a circuit connected to each of the pixels, wherein: each of the pixels detect one or more photons received on the pixel when a first clock signal or a second clock signal are applied to the pixels, the clock signals have a rate that is a multiple of a transmission rate of a beacon signal transmitted from a source, and the first clock signal is phase shifted by 90 degrees with respect to the second clock signal, the first and second clock signals each comprise a first time slot and a second time slot immediately after the first time slot, the first and second time slots having equal time duration, the duration is substantially similar to an average on time of the beacon signal, and the circuit, for each pixel, counts a first number of photons detected by the pixel in the first time slot of the first clock signal, subtracts, from the first number, a second number of the photons detected by the pixel in the second time slot of the first clock signal, obtaining a first statistic U, counts a third number of photons detected by the pixel in the first time slot of the second clock signal, subtracts, from the third number, a fourth number of the photons detected by the pixel in the second time slot of the second clock signal, obtaining a second statistic V, sums the number of photons detected in the first time slot of the first clock signal, the second time slot of the first clock signal, the first time slot of the second clock signal, and the second time slot of the second clock signal, obtaining a third statistic S, determines the statistic W=U2+V2−S, compares W for each pixel and selects the pixel having the highest W as a selected pixel, and associates the selected pixel with one or more image pixels in an image generated by the camera, and identifies a location of the source as being in the one or more image pixels.

2. A free space optical communications link communicating the beacon signal between a first station comprising the camera of claim 1 and a second station comprising a laser transmitting the beacon signal.

3. The link of claim 2, wherein:

the first station comprises a satellite and the second station is located on earth, and
the beacon signal and the clock signal are at different frequencies to account for the Doppler shift caused by ephemeris variance as the satellite moves.

4. The link of claim 2, wherein the first station and second station are located on earth and separated by at least 20 km.

5. The link of claim 2, wherein the second station comprises a transmitter, the transmitter comprising:

a polarization maintaining optical fiber having a slow axis and a fast axis;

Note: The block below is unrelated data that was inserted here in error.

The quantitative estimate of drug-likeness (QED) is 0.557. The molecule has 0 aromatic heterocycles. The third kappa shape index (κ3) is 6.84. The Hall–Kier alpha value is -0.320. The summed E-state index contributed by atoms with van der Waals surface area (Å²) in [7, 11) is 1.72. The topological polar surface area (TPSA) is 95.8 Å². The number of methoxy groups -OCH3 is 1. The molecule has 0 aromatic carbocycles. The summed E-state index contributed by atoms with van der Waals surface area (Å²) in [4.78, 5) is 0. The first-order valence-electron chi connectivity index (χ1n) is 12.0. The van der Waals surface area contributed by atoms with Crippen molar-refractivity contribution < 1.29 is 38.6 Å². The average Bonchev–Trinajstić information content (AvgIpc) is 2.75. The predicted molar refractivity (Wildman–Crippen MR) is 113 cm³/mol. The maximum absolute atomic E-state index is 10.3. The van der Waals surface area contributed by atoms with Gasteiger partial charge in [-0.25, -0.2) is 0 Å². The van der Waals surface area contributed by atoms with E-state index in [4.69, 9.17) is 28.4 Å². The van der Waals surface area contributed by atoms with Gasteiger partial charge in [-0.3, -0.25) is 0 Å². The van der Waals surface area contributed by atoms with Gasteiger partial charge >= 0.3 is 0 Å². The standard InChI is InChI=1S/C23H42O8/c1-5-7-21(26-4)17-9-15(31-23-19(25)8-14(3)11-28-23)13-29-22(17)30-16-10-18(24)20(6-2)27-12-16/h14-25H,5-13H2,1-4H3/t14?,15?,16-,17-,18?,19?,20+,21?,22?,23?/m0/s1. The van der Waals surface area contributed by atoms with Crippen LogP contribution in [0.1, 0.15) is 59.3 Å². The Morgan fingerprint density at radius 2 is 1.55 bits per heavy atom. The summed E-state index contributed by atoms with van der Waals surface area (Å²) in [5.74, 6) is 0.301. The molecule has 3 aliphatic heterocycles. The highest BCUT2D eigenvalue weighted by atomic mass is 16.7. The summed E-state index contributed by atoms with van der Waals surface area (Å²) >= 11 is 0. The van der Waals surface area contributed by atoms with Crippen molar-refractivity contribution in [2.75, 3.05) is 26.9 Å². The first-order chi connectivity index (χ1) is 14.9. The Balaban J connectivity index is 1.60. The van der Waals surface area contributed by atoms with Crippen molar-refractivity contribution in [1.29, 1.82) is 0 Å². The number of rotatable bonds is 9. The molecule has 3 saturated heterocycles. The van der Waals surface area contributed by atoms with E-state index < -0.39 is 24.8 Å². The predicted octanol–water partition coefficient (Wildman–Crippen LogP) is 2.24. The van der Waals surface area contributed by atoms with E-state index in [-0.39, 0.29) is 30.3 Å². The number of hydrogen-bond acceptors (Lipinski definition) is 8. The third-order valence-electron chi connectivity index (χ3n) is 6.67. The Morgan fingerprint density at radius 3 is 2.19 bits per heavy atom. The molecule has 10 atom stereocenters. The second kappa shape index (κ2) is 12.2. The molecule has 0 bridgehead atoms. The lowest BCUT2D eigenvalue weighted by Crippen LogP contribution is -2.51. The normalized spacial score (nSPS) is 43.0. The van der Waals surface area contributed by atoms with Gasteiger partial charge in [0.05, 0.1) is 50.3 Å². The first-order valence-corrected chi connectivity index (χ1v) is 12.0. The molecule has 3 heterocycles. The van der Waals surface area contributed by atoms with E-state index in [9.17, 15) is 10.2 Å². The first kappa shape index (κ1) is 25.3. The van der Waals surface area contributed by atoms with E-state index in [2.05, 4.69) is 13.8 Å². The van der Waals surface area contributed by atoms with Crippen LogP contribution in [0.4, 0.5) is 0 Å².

a fiber optic coupler comprising a first coupler input, a second coupler input, and a coupler output, wherein the coupler output is coupled to the optical fiber;
first laser connected to the first coupler input, wherein a first polarization axis of light emitted from the first gated laser is aligned to the slow axis;
a second laser connected to the second coupler input, wherein a second polarization axis of the second laser is aligned to the fast axis;
a circuit comprising first input, a second input, a third input, a fourth input, a first output and a second output, wherein:
the optical fiber outputs the electromagnetic radiation having the first polarization axis representing a first binary state and emitted from the first laser, when the first output outputs a signal switching the first laser on in response to the first input receiving a clock signal and the second input receiving a data signal representing the first binary state in a data stream; and
the optical fiber outputs the electromagnetic radiation having the second polarization axis representing a second binary state and emitted from the second laser, when the second output outputs a signal switching the second laser on in response to the third input receiving the clock signal and the fourth input receiving a data signal representing the second binary state in the data stream.

Patent History

Publication number: 20190115979
Type: Application
Filed: Dec 6, 2018
Publication Date: Apr 18, 2019
Applicant: California Institute of Technology (Pasadena, CA)
Inventors: William H. Farr (Monrovia, CA), Meera Srinivasan (La Crescenta, CA), Andre Wong (Pasadena, CA)
Application Number: 16/211,557

Classifications

International Classification: H04B 10/118 (20060101); H04B 10/54 (20060101);